Once you are sure that you have cleared out all the biases, you can use this data to target certain groups that are best suited for your product. Similarly, once you know what segment is more interested in what product/service, you can show them useful and relevant information according to their needs and wants. This can also help you filter out the people who do not fit in the audience type you are targeting and you will easily be able to exclude them from future campaigns. But again, the key for all this is that you objectively analyze the data before making a decision and do not fall into confirmation traps. 

Formulating better Marketing Strategies using Visitors’ Data:

Okay, so now that you have some valuable insights into visitors’ data, you need to shape your marketing strategies around this information and I am happy to give you some tips. Here are some areas you can improve on:

  • Firstly, you need to fix the written content on your website. Start editing or posting blogs according to what your audience requires.
  • The Insight Tag lets you know about the job titles, positions, fields, etc. of your visitors. You can use this information to place ads on websites relevant to the job or field of the target audience groups that hold the top positions on your visitor spectrum.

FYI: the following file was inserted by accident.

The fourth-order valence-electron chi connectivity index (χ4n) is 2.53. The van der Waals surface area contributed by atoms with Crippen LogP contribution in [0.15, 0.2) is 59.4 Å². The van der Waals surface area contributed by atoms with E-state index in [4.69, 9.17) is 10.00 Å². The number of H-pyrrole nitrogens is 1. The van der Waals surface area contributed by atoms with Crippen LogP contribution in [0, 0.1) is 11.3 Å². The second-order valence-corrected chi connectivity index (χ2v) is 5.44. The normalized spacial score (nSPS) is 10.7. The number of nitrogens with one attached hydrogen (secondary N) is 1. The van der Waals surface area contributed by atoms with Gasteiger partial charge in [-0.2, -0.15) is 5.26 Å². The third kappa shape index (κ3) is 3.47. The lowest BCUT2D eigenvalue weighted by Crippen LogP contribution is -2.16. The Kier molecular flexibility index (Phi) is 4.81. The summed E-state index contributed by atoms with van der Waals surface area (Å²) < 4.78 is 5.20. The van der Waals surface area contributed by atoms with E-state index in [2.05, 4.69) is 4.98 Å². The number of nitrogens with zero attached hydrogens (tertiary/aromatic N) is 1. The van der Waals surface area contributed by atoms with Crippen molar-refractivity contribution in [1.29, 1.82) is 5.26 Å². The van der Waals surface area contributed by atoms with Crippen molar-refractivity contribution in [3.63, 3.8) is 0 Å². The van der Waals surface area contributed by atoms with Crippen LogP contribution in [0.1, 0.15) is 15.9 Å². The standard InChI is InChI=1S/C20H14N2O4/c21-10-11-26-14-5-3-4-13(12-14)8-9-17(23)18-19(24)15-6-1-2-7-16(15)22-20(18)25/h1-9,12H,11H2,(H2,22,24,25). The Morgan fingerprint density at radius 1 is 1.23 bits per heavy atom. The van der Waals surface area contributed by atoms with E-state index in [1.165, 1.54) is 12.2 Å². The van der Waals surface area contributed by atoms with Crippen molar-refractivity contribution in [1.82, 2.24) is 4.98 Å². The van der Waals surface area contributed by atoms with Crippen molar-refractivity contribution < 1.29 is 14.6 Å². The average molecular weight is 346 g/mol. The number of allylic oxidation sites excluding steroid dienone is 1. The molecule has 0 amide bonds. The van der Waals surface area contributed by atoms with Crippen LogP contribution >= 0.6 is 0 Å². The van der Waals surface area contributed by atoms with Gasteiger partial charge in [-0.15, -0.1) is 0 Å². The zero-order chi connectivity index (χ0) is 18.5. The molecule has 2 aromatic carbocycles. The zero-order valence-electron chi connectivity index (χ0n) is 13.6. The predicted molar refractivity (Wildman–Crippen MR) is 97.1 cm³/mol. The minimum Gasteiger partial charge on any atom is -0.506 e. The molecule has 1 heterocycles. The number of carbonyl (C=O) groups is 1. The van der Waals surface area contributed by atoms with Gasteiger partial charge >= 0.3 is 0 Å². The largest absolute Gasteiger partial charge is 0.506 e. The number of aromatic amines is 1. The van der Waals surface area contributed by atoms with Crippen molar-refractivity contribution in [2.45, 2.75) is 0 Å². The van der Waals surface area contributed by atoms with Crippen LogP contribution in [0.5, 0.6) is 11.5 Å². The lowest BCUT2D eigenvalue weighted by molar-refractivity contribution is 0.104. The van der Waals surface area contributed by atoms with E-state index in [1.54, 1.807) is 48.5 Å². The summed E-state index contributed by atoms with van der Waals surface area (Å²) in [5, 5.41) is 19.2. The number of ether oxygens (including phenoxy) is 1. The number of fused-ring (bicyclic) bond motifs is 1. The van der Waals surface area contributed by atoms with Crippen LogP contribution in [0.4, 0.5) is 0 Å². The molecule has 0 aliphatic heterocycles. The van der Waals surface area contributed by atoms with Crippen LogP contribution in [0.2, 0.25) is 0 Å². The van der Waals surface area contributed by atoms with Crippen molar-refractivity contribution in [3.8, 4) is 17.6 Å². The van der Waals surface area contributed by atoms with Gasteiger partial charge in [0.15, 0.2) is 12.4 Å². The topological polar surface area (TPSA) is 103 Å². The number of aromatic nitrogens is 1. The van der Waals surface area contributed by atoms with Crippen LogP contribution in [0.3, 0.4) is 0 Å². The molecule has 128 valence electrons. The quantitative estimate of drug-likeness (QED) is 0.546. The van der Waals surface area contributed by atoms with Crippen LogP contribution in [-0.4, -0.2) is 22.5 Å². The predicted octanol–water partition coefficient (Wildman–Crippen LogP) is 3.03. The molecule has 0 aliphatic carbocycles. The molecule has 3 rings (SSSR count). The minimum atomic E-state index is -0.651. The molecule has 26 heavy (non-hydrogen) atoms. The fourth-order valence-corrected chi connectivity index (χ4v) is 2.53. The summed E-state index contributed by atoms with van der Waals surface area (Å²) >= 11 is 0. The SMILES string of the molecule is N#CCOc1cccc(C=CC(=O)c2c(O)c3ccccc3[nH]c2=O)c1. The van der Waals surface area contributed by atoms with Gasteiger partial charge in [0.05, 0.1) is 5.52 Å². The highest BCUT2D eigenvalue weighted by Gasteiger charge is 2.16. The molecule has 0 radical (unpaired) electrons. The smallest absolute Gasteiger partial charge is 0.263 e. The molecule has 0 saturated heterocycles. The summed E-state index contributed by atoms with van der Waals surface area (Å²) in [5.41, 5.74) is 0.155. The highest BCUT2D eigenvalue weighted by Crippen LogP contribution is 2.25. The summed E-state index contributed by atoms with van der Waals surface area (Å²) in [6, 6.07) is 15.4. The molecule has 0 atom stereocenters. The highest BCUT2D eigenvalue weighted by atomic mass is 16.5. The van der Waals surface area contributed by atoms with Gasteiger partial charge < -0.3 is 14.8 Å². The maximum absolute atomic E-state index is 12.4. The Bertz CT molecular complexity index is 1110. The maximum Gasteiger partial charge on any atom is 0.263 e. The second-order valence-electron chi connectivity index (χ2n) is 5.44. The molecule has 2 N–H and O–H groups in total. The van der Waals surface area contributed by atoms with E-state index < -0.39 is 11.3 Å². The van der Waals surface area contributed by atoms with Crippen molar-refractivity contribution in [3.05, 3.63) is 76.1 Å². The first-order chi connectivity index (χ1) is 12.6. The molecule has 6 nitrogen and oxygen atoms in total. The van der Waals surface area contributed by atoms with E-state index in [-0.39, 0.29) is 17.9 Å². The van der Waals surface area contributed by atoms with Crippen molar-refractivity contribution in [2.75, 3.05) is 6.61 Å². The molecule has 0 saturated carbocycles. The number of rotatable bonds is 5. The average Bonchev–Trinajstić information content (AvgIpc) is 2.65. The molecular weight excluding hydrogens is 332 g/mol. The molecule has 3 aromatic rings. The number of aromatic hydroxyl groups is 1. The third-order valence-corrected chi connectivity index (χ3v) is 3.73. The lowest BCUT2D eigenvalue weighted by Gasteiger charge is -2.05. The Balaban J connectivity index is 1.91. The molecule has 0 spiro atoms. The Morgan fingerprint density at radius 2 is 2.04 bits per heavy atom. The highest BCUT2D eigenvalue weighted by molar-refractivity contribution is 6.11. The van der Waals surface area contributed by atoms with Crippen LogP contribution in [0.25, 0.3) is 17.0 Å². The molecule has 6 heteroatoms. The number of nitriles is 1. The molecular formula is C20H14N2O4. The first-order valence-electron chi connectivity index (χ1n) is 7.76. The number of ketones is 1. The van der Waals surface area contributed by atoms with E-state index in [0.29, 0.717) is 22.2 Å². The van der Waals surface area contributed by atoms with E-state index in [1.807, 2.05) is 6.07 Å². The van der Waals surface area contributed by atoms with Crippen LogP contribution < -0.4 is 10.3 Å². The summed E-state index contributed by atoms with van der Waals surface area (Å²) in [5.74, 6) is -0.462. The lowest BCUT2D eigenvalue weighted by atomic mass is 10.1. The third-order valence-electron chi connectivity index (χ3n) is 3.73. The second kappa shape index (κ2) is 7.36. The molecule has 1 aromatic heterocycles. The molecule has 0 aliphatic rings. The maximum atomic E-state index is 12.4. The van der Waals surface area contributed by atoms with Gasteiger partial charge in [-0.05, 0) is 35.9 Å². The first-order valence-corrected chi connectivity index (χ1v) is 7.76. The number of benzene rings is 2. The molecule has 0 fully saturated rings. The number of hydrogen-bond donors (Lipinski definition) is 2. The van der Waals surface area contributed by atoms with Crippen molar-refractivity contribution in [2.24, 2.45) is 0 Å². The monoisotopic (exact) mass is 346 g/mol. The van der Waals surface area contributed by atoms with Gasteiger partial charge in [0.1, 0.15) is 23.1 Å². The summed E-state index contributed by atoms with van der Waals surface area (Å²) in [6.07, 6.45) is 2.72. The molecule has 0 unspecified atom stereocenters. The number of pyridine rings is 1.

• If you want to know which visitors converted on a certain page in order to get insights about user preferences with respect to products, you have to create separate ‘thank-you’ pages (ones that appear when a visitor converts) with separate URLs, and create a separate audience for each of those pages. Tags placed on thank-you pages will be better able to track conversions since this is the very last step in the funnel.
  • Collect the data from the ‘thank-you’ pages as well as from your product pages. Then compare the two and look for any correlations and similarities between the demographics of the visitors who convert on a certain page. This will help you identify which demographics are useful in regards to a certain product and which are not and then you will be able to target your audience accordingly.
  • You can research your audience based on specific job position, industry or field and then accordingly improve the outlook and message of your ad so that it resonates with that particular group and increases the chances of meaningful visits.
  • You can also use a stand-alone experiment by allowing traffic to your page from a single source, the one you paid for, and then analyze the results to see if your targeted marketing is actually generating any significant traffic or not.

Conclusion

The reason why the Insight tool is so special is that it a simple yet useful demographics tool that provides valuable insights to all the firms with a LinkedIn Ads account. Plus, it has no extra cost, so it is very economical for any company that wants to know more details about their target audience without bearing an extra financial burden; that’s awesome sauce, right? For many firms, this simple tool can be the final piece of a successful LinkedIn marketing strategy.   Hmmmm, it’s easy, it has no extra cost, and it’ll help your targeted marketing . . . it’s a win-win…..win.